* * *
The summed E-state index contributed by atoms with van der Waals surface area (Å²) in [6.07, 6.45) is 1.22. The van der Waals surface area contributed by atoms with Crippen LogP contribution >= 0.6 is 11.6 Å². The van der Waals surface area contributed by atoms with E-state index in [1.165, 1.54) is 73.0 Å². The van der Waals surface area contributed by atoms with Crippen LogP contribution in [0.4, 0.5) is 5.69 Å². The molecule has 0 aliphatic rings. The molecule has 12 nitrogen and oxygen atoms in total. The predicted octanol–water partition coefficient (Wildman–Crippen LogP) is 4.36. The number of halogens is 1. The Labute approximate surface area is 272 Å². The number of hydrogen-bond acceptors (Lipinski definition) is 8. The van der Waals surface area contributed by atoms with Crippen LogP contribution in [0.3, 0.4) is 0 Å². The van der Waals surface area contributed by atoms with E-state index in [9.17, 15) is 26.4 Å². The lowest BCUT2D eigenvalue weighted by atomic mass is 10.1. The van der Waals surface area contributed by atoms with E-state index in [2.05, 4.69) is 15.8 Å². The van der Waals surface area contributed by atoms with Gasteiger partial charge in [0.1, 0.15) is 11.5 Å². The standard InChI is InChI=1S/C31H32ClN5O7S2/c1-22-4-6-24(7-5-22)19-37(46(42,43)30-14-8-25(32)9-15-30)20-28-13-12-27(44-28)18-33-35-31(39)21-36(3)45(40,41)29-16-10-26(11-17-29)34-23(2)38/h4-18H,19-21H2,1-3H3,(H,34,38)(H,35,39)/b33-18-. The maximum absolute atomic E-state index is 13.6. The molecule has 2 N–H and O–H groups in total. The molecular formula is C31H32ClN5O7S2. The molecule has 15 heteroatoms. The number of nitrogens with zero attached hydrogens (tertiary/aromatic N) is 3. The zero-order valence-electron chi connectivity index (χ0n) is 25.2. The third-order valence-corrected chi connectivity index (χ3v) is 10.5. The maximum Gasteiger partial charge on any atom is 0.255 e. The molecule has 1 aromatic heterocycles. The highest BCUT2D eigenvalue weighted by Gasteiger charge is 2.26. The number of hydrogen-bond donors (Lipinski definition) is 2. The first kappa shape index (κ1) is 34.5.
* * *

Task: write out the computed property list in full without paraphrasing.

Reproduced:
The summed E-state index contributed by atoms with van der Waals surface area (Å²) in [6.07, 6.45) is 1.22. The van der Waals surface area contributed by atoms with Crippen LogP contribution >= 0.6 is 11.6 Å². The van der Waals surface area contributed by atoms with E-state index in [1.165, 1.54) is 73.0 Å². The van der Waals surface area contributed by atoms with Crippen LogP contribution in [0.4, 0.5) is 5.69 Å². The molecule has 0 aliphatic rings. The molecule has 12 nitrogen and oxygen atoms in total. The predicted octanol–water partition coefficient (Wildman–Crippen LogP) is 4.36. The number of halogens is 1. The Labute approximate surface area is 272 Å². The number of hydrogen-bond acceptors (Lipinski definition) is 8. The van der Waals surface area contributed by atoms with Crippen LogP contribution in [0.3, 0.4) is 0 Å². The van der Waals surface area contributed by atoms with E-state index in [9.17, 15) is 26.4 Å². The lowest BCUT2D eigenvalue weighted by atomic mass is 10.1. The van der Waals surface area contributed by atoms with E-state index in [2.05, 4.69) is 15.8 Å². The van der Waals surface area contributed by atoms with Gasteiger partial charge in [0.1, 0.15) is 11.5 Å². The standard InChI is InChI=1S/C31H32ClN5O7S2/c1-22-4-6-24(7-5-22)19-37(46(42,43)30-14-8-25(32)9-15-30)20-28-13-12-27(44-28)18-33-35-31(39)21-36(3)45(40,41)29-16-10-26(11-17-29)34-23(2)38/h4-18H,19-21H2,1-3H3,(H,34,38)(H,35,39)/b33-18-. The maximum absolute atomic E-state index is 13.6. The molecule has 2 N–H and O–H groups in total. The molecular formula is C31H32ClN5O7S2. The molecule has 15 heteroatoms. The number of nitrogens with zero attached hydrogens (tertiary/aromatic N) is 3. The zero-order valence-electron chi connectivity index (χ0n) is 25.2. The third-order valence-corrected chi connectivity index (χ3v) is 10.5. The maximum Gasteiger partial charge on any atom is 0.255 e. The molecule has 1 aromatic heterocycles. The highest BCUT2D eigenvalue weighted by Gasteiger charge is 2.26. The number of hydrogen-bond donors (Lipinski definition) is 2. The first kappa shape index (κ1) is 34.5.